Australia’s Jason Day notched up his eighth PGA Tour victory with a win in the Arnold Palmer Invitational at Bay Hill on Sunday, March 20 – and he did it in a way which even Tiger Woods, with eight wins in the tournament, never matched – wire-to-wire. The win made a strong case for Aussie domination of the Florida swing of the PGA Tour, with three out of four tournaments falling to Australians.
2013 Master’s champion Adam Scott got off to to a scorching start in the Sunshine State with wins at the Honda Classic and the WGC Cadillac Championship. South African Charl Schwartzel, another former Master’s champ, broke the Aussie streak when he racked up a win at the next stop in the Florida Swing, the Valspar Championship. It was Schwartzel’s first PGA Tour win since the 2011 Master’s.
Day has finally been making good on the promise he showed earlier in his career with five wins in the 2015 season, including his first major, the PGA Championship at Whistling Straits. Coming into this week he has also been seeking – and evidently taking – advice from Tiger Woods, who has a record eight wins at Bay Hill.
Three men were in a position to play spoiler to Day’s run in Sunday’s final: Henrik Stenson, who contended at last year’s API before stumbling over the last three holes and handing the win to the 2014 defending champion, Matt Every; Kevin Chappell, the Clovis, CA-born UCLA grad who would have collected his first winner’s check on the PGA Tour with a win at Bay Hill; and Troy Merritt, who was looking for a follow up to his first PGA Tour win, the 2015 Quicken Loans National.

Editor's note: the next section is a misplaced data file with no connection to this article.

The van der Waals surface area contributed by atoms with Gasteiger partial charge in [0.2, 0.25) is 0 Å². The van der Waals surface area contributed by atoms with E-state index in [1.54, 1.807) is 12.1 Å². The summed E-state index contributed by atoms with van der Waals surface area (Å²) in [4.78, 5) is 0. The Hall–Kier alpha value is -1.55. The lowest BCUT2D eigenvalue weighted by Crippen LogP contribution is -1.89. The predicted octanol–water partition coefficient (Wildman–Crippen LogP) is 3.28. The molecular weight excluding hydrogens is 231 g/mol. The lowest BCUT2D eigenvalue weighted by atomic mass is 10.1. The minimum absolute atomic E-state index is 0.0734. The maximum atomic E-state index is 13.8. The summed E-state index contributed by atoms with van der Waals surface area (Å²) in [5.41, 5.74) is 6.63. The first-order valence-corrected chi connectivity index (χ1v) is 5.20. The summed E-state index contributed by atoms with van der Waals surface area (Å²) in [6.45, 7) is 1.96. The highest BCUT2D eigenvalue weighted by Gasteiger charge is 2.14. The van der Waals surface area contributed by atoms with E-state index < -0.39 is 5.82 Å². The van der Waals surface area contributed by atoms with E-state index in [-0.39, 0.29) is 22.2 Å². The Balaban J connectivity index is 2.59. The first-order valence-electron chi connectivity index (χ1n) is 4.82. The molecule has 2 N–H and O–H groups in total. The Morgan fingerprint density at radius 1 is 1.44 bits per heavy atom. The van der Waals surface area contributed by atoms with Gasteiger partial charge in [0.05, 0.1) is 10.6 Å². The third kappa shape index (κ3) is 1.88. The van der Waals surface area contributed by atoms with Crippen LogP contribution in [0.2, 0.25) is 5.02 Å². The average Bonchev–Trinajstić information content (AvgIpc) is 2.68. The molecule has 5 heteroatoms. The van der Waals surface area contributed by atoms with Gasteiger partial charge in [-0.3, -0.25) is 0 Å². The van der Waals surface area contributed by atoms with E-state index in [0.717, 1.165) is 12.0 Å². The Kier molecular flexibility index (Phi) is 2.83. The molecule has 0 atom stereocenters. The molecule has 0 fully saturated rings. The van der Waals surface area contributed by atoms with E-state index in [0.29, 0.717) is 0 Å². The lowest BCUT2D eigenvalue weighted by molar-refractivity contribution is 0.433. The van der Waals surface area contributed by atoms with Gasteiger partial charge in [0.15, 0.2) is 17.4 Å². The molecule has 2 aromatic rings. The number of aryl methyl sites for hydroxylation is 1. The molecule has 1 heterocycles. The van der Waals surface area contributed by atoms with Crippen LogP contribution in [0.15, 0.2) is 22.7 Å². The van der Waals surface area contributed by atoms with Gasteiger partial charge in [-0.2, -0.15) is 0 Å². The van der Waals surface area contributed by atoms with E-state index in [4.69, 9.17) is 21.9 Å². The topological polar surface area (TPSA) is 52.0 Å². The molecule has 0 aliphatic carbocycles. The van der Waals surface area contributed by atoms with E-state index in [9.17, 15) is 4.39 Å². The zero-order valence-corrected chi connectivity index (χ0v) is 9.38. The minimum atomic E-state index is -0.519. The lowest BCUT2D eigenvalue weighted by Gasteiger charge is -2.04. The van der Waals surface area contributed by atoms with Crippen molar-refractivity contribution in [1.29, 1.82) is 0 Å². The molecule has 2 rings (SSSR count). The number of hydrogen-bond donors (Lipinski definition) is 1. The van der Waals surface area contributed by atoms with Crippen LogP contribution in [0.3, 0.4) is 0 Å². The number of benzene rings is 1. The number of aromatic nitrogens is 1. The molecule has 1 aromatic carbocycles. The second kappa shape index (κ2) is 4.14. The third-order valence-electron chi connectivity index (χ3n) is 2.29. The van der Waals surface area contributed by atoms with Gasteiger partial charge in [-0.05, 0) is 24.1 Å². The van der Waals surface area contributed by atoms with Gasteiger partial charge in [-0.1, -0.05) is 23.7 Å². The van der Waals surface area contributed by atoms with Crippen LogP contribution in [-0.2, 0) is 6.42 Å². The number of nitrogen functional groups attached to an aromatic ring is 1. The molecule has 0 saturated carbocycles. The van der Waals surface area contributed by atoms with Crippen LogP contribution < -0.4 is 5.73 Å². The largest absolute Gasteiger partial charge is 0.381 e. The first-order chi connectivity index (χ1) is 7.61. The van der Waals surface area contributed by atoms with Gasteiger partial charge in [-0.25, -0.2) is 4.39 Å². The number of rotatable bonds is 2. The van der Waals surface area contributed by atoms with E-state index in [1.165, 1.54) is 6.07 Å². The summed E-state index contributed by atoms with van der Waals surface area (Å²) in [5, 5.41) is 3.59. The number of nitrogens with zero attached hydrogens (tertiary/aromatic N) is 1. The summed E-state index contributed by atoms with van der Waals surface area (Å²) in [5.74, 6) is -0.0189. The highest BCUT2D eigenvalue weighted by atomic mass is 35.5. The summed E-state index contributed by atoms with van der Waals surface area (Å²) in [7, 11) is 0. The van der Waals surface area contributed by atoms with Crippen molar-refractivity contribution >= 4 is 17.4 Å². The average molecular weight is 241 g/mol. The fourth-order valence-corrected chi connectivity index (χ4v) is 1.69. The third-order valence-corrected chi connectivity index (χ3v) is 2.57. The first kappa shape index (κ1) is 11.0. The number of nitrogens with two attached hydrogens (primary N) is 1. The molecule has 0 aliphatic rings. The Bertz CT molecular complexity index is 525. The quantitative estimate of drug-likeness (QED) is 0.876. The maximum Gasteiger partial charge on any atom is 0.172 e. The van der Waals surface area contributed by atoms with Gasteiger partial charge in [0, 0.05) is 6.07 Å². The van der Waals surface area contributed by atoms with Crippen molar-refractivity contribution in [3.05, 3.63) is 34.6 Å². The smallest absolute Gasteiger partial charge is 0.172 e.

Day got off to a hot start over the first two days, carding rounds of 67-65 to lead by a stroke over Stenson going into the weekend, with England’s Justin Rose a stroke behind the Swede. Both Day and Stenson cooled off on Saturday, dropping out of the 60s with rounds of 20-under par 70. Meanwhile Chappell and Merritt stayed hot, both carding 67s in the third round to move into a tie with Stenson for 2nd place going into the final round, one stroke back of Day. Rose slipped back another stroke with a 3rd-round 71.
Chappell, Stenson, and Merritt all challenged Day for the win over the final 18 holes. The young Aussie traded bogeys for birdies on the front nine – carding three of each to open with an even-par 36. Chappell was making modest gains with a 2-under 34 to open, and Stenson stayed in the running with 35. Merritt looked to have played himself out of contention with a 2-over 38 after carding two birdies and two double-bogeys. The Boise State grad righted the ship in a big way on the back nine, opening with five straight birdies to surge into a tie with Chappell at -16, at that point, while Day and Stenson lay a stroke back at -15.
The 18th hole claimed Merritt as a victim, though, when his second shot found the water short of the tucked back-right flag location, resulting in a double-bogey that dropped him to -14. Stenson again fell victim the the closing holes of the Bay Hill course on Sunday, as he did last year against Matt Every, finding the water short of the 16th green for bogey and a drop to what proved to be his final score to par, 14-under.